June 5, 2015
Mozambican president: I will continue to support Turkish schools
“The Turkish schools in my country are enshrined in my people's hearts. You can simply see me as a co-partner and a strong supporter of these schools. I want to make it clear -- I have always supported Turkish schools [in Mozambique] and I will continue to support them,” Nyusi said during a meeting with the managers of several Turkish schools in the country's presidential palace, in what can be seen as a challenge to Turkish President Recep Tayyip Erdoğan's call for the closure of Turkish schools operating in African countries.
The Turkish schools in Mozambique are considered by many to be the most prestigious secondary education institutions in the country. The children of the country's leading figures, including President Nyusi, the foreign minister, the interior minister, the gendarmerie commander, many police chiefs, diplomats, UN representatives and foreign ambassadors receive their education at these schools.
Mozambican Defense Minister Atanasio Salvador M'tumuke has stated that he sees himself as one of the founders of the Turkish schools in Maputo because he donated land for the construction of the first Turkish school in Mozambique. M'tumuke, who is also the honorary president of the Söğüt Turkish schools, has also praised them for the high-quality education that they provide in his country, specially thanking Turkish Islamic scholar Fethullah Gülen -- the inspiration behind the Gülen movement, also known as the Hizmet movement -- for encouraging people to invest in human capital in Mozambique.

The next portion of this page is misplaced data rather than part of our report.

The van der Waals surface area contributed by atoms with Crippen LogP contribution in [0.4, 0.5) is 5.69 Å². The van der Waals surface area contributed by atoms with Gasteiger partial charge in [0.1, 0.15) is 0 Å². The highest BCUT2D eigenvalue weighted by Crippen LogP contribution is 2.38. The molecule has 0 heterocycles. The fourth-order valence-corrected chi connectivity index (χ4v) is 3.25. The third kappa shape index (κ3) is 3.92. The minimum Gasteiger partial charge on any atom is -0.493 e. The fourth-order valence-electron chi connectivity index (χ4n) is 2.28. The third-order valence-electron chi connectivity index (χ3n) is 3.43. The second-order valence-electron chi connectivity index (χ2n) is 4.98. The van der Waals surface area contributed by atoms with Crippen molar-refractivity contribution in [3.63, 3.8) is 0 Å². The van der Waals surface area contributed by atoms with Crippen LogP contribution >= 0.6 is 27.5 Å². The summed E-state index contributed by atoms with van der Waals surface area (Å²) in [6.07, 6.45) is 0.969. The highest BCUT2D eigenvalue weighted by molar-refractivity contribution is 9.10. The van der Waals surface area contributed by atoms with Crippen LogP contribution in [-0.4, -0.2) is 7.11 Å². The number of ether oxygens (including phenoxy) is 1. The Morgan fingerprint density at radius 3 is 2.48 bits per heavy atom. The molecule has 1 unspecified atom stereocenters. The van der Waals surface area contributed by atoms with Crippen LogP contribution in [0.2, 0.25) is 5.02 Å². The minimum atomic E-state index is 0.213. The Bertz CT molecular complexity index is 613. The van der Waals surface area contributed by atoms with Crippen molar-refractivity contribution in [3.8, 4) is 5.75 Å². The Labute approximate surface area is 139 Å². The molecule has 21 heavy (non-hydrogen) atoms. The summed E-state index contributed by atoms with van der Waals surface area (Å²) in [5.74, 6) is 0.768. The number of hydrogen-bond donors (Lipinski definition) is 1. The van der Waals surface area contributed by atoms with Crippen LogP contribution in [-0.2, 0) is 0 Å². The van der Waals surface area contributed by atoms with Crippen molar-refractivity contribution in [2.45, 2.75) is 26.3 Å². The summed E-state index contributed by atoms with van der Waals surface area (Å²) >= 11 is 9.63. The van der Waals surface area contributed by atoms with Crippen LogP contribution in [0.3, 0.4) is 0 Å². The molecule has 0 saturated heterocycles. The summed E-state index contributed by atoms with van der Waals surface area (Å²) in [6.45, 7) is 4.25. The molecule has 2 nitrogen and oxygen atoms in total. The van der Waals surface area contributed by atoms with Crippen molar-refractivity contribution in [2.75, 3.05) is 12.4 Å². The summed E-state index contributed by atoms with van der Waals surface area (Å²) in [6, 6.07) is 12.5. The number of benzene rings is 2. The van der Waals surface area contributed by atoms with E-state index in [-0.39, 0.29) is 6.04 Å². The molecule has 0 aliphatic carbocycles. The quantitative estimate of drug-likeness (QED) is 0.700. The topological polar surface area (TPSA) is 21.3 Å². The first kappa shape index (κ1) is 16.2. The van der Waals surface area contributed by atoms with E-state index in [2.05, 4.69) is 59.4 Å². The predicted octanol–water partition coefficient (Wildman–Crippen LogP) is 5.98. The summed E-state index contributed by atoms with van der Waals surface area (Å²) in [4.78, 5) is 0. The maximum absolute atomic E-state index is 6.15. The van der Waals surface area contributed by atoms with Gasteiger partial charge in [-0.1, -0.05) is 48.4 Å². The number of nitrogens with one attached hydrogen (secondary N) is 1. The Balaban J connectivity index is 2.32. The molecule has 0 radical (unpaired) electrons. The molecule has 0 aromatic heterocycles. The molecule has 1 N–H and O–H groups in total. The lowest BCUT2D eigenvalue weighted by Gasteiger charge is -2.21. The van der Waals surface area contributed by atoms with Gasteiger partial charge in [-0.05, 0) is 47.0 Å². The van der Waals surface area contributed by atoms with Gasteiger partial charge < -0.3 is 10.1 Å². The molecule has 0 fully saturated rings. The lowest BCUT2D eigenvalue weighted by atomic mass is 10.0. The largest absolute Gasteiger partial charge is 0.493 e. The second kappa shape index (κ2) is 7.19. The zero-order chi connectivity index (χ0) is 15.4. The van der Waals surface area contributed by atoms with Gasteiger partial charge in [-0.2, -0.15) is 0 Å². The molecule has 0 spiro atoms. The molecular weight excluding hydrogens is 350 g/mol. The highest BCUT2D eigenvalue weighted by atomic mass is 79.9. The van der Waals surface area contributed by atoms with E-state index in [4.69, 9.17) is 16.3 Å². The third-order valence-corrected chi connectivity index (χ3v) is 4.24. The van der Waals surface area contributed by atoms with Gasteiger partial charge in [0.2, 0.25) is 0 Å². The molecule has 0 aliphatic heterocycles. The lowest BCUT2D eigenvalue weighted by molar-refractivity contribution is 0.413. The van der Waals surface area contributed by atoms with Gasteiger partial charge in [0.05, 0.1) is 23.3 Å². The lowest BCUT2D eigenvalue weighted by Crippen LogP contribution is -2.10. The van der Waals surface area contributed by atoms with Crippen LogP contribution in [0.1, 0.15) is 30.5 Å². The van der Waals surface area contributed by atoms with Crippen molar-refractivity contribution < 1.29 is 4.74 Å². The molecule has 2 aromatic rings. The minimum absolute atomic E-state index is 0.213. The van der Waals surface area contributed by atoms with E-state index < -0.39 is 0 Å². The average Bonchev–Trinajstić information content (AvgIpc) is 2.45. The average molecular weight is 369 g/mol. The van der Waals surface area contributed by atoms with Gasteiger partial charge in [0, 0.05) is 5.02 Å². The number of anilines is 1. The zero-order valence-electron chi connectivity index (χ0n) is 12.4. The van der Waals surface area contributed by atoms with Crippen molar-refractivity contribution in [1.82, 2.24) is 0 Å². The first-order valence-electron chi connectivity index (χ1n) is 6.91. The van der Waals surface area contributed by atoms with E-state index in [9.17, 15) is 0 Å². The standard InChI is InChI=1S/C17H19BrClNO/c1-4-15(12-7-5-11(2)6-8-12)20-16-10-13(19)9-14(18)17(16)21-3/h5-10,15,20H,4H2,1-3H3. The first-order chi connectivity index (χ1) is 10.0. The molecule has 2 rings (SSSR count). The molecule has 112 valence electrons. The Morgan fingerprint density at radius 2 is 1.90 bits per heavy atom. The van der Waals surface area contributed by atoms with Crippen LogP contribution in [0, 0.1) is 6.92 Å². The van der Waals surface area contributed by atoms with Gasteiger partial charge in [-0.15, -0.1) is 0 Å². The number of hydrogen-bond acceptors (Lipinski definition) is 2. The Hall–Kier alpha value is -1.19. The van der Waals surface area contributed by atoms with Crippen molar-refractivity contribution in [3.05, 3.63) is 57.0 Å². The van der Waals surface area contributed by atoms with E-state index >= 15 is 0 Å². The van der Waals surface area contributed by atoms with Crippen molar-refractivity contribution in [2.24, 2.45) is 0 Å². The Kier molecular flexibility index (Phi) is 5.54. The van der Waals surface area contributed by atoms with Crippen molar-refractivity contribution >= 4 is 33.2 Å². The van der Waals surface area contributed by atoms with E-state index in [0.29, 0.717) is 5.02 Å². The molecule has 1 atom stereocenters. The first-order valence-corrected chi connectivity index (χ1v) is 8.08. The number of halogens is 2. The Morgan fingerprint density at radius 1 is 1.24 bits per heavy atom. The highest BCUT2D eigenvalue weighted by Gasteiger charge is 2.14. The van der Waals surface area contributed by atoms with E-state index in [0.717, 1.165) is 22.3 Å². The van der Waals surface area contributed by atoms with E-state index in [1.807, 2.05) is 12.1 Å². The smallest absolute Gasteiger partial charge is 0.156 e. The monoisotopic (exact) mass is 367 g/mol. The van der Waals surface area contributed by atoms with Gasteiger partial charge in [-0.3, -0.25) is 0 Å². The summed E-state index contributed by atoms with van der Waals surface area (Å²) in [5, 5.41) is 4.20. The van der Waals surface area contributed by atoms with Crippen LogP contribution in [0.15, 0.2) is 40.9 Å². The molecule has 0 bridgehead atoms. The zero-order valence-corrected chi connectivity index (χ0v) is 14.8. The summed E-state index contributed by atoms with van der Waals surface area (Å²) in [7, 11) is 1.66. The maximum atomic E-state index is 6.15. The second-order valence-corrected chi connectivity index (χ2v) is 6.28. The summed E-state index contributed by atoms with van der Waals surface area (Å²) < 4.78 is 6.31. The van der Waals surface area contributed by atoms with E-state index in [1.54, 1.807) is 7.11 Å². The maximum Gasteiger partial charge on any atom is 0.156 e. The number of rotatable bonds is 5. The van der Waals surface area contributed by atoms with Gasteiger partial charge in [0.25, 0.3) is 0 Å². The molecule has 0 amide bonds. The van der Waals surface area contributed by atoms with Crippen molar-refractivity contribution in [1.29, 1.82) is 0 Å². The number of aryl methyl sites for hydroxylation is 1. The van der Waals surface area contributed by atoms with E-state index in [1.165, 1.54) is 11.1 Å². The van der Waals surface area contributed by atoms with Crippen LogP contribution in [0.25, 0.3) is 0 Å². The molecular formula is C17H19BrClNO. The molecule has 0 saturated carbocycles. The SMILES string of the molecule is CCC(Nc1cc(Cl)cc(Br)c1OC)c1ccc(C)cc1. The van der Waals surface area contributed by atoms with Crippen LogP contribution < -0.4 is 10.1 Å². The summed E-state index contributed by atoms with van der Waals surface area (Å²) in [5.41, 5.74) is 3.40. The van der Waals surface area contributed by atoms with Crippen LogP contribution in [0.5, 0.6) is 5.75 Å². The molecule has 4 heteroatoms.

“Everybody can be certain that I support these schools. They are the guarantee of our future. Our country and our people will eventually develop through education,” Nyusi stated at the meeting.
Erdoğan declared the Gülen movement a treasonous enemy after a corruption scandal implicating people in his inner circle erupted with a wave of detentions on Dec. 17, 2013. He openly declared last year that he would do whatever it takes to eliminate the “parallel structure,” a term he invented to refer to alleged sympathizers of the movement within the state bureaucracy, even if this requires a “witch-hunt.”
He has since extended the unflinching crackdown on the movement beyond the borders of Turkey and has launched a relentless campaign to close any institution, association or school he considers to be linked with the Gülen movement wherever it might be located, be it in Europe, Africa or Asia.
However, the campaign against the schools has had no repercussions abroad apart from the fact that Turkey's image in the international landscape has been negatively affected by the government's initiative. The most recent example of the government's failure to close such schools was in Albania, whose president, Bujar Nishani, dismissed Erdoğan's call to close the country's Turkish schools. "In my view, the Gülen schools pose no threat to either Albania or Turkey. Therefore, the closure of those schools is out of the question," the Albanian president said in a televised interview aired on local TV station Ora News on May 18 in a response to earlier comments by Erdoğan in which he accused the schools of acting like a terrorist organization.
Published on Today's Zaman, 05 June 2015, Friday